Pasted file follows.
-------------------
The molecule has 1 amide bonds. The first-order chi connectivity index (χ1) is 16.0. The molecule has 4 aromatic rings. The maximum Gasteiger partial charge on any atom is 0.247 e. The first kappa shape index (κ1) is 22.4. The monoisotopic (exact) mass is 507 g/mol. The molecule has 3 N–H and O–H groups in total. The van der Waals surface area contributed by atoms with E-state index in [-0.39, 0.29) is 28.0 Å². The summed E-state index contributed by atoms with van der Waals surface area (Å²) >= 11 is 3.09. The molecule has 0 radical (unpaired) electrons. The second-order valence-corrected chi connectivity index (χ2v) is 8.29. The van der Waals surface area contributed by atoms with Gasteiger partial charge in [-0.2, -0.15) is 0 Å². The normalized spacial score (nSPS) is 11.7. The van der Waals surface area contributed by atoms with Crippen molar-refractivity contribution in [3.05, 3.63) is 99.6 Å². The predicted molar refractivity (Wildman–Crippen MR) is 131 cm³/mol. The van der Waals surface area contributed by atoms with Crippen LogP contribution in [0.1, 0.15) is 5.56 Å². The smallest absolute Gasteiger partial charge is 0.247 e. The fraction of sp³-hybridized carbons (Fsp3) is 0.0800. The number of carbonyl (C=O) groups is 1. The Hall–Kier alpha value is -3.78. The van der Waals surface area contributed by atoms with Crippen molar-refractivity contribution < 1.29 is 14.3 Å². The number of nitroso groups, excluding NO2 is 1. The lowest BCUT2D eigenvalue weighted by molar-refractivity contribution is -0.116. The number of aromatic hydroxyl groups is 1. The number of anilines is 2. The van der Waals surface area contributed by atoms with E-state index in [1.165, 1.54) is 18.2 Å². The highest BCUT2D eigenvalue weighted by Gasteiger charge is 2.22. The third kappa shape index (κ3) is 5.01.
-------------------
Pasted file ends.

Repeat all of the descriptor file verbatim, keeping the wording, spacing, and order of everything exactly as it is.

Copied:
The molecule has 1 amide bonds. The first-order chi connectivity index (χ1) is 16.0. The molecule has 4 aromatic rings. The maximum Gasteiger partial charge on any atom is 0.247 e. The first kappa shape index (κ1) is 22.4. The monoisotopic (exact) mass is 507 g/mol. The molecule has 3 N–H and O–H groups in total. The van der Waals surface area contributed by atoms with E-state index in [-0.39, 0.29) is 28.0 Å². The summed E-state index contributed by atoms with van der Waals surface area (Å²) >= 11 is 3.09. The molecule has 0 radical (unpaired) electrons. The second-order valence-corrected chi connectivity index (χ2v) is 8.29. The van der Waals surface area contributed by atoms with Gasteiger partial charge in [-0.2, -0.15) is 0 Å². The normalized spacial score (nSPS) is 11.7. The van der Waals surface area contributed by atoms with Crippen molar-refractivity contribution in [3.05, 3.63) is 99.6 Å². The predicted molar refractivity (Wildman–Crippen MR) is 131 cm³/mol. The van der Waals surface area contributed by atoms with Crippen LogP contribution in [0.1, 0.15) is 5.56 Å². The smallest absolute Gasteiger partial charge is 0.247 e. The fraction of sp³-hybridized carbons (Fsp3) is 0.0800. The number of carbonyl (C=O) groups is 1. The Hall–Kier alpha value is -3.78. The van der Waals surface area contributed by atoms with Crippen molar-refractivity contribution < 1.29 is 14.3 Å². The number of nitroso groups, excluding NO2 is 1. The lowest BCUT2D eigenvalue weighted by molar-refractivity contribution is -0.116. The number of aromatic hydroxyl groups is 1. The number of anilines is 2. The van der Waals surface area contributed by atoms with E-state index in [1.165, 1.54) is 18.2 Å². The highest BCUT2D eigenvalue weighted by Gasteiger charge is 2.22. The third kappa shape index (κ3) is 5.01.